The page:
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Sailing: Lymington sailor Ian Williams sixth in Oman

Sailing: Lymington sailor Ian Williams sixth in Oman

First published

in Afloat

by Ned Payne

Snowbirds get their sea legs

“I hadn’t sailed since the Boy Scouts, 60-something years ago,” said Roger Gale, of Connecticut, who spends two months in Englewood.

His brother, Bob, came from Arizona to visit and take part in the four-day session offered by the Englewood Sailing Association. In addition to physical exercise, they had a bit of classroom work in Indian Mound Park.

“It’s a nice way to start off the season,” lead instructor Craig Keller said.

Seven men and five women ages 55 to 75 spent four hours daily on Lemon Bay getting on-the-water experience with nine instructors. They learned that sailing takes work, especially when there is a breeze and choppy water.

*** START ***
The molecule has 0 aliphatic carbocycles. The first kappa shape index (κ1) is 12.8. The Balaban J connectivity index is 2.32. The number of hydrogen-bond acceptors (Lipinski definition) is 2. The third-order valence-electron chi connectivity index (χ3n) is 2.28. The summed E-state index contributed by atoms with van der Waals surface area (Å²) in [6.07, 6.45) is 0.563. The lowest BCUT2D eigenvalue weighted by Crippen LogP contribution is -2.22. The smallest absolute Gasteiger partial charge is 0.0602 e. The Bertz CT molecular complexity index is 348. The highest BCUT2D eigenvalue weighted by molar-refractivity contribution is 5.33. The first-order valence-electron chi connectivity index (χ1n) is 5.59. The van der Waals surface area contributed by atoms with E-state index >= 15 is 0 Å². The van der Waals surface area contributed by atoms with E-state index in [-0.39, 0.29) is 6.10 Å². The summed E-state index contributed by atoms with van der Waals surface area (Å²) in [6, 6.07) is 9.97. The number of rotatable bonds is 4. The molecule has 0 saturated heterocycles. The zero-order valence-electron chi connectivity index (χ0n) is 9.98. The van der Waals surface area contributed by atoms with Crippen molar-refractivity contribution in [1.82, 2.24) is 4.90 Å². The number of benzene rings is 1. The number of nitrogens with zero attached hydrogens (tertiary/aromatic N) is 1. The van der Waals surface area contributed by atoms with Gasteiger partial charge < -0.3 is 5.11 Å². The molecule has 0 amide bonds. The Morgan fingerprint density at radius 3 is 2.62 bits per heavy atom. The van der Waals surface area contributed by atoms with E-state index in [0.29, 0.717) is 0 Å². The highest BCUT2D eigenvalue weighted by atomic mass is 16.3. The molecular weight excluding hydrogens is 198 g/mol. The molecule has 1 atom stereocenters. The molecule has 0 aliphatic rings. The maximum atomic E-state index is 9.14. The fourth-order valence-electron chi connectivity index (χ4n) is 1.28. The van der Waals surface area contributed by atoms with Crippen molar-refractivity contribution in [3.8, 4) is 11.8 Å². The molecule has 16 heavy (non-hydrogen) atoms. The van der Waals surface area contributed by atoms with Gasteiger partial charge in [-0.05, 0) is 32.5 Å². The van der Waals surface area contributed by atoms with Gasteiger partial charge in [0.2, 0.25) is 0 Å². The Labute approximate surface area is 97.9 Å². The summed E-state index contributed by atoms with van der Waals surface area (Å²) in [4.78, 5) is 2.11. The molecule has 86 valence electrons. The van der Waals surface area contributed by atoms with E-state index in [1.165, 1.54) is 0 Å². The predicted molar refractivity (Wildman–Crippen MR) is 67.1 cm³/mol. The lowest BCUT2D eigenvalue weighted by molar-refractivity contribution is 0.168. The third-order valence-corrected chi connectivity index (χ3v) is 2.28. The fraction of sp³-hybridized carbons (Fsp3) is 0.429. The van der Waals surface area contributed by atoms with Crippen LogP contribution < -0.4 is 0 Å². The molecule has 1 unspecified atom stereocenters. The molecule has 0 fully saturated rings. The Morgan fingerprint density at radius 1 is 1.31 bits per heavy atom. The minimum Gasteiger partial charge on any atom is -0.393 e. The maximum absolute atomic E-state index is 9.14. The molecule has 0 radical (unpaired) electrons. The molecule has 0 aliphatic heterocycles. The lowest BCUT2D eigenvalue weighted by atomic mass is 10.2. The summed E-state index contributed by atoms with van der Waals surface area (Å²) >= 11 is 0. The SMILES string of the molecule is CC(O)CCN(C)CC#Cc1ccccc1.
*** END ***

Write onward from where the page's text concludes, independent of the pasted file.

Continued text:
“Today’s going to be more of a workout than yesterday,” Keller said Tuesday as the wind blew about 10 knots.

Because the Gale brothers weren’t novices, they were on the water by themselves a little earlier than their classmates, and the conditions tested their skills.

“With this wind we learned that tacking is not easy,” Bob Gale said. “We were having a heck of a time.”

Though this is the sixth camp offered for adults — spring and fall sessions began in 2012 — youth programs are the association’s priority in summer camps for beginners and in intermediate, invitation-only lessons from March through November.

The association’s Adult Coed Englewood Sailors group help instructors with boat launching and cleanup on Saturday mornings.

“I always tell people, ‘We’re not a social organization, we’re a teaching organization,’ ” President Hugh Moore said.

The association partners with Sarasota County Parks and Recreation and the South County YMCA to offer programs. Park neighbors include the nonprofit Lemon Bay Crew Club for adults. Together, they are trying to be good stewards and help the park flourish, Moore said.

Over the years, the 13-year-old association has doubled — in its scope and number of members, boats and training programs.

“What better thing than being in boats, safely?” Moore asked.